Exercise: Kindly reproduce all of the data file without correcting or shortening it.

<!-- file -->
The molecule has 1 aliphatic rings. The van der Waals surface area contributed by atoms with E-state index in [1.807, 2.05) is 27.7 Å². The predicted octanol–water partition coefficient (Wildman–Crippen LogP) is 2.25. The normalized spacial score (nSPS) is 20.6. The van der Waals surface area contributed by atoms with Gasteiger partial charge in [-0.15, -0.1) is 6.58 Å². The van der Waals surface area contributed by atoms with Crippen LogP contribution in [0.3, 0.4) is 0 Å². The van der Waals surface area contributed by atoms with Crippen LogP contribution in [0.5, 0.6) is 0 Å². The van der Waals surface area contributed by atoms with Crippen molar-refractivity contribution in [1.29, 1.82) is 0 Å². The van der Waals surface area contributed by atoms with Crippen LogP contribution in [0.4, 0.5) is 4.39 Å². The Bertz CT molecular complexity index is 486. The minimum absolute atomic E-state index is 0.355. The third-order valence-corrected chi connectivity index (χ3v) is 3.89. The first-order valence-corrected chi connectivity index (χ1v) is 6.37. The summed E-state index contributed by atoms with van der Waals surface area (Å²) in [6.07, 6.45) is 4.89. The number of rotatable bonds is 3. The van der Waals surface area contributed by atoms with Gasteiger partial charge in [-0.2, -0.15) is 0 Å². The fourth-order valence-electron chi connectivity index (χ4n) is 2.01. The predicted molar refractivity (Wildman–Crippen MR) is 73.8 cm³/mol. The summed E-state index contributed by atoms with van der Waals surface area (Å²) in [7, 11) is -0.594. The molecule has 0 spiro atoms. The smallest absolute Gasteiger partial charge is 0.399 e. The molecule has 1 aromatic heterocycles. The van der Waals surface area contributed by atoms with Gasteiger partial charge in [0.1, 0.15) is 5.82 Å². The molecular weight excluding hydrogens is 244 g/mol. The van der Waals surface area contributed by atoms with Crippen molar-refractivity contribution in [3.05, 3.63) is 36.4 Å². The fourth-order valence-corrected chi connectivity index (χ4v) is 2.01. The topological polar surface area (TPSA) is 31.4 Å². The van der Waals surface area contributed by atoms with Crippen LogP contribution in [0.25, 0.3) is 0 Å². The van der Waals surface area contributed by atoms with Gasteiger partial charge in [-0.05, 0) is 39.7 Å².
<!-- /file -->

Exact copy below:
The molecule has 1 aliphatic rings. The van der Waals surface area contributed by atoms with E-state index in [1.807, 2.05) is 27.7 Å². The predicted octanol–water partition coefficient (Wildman–Crippen LogP) is 2.25. The normalized spacial score (nSPS) is 20.6. The van der Waals surface area contributed by atoms with Gasteiger partial charge in [-0.15, -0.1) is 6.58 Å². The van der Waals surface area contributed by atoms with Crippen LogP contribution in [0.3, 0.4) is 0 Å². The van der Waals surface area contributed by atoms with Crippen LogP contribution in [0.5, 0.6) is 0 Å². The van der Waals surface area contributed by atoms with Crippen molar-refractivity contribution in [1.29, 1.82) is 0 Å². The van der Waals surface area contributed by atoms with Crippen LogP contribution in [0.4, 0.5) is 4.39 Å². The Bertz CT molecular complexity index is 486. The minimum absolute atomic E-state index is 0.355. The third-order valence-corrected chi connectivity index (χ3v) is 3.89. The first-order valence-corrected chi connectivity index (χ1v) is 6.37. The summed E-state index contributed by atoms with van der Waals surface area (Å²) in [6.07, 6.45) is 4.89. The number of rotatable bonds is 3. The van der Waals surface area contributed by atoms with Gasteiger partial charge in [-0.2, -0.15) is 0 Å². The fourth-order valence-electron chi connectivity index (χ4n) is 2.01. The predicted molar refractivity (Wildman–Crippen MR) is 73.8 cm³/mol. The summed E-state index contributed by atoms with van der Waals surface area (Å²) in [7, 11) is -0.594. The molecule has 0 spiro atoms. The smallest absolute Gasteiger partial charge is 0.399 e. The molecule has 1 aromatic heterocycles. The van der Waals surface area contributed by atoms with Gasteiger partial charge in [0.1, 0.15) is 5.82 Å². The molecular weight excluding hydrogens is 244 g/mol. The van der Waals surface area contributed by atoms with Crippen molar-refractivity contribution in [3.05, 3.63) is 36.4 Å². The fourth-order valence-corrected chi connectivity index (χ4v) is 2.01. The topological polar surface area (TPSA) is 31.4 Å². The van der Waals surface area contributed by atoms with Crippen LogP contribution in [0.25, 0.3) is 0 Å². The van der Waals surface area contributed by atoms with Gasteiger partial charge in [-0.05, 0) is 39.7 Å².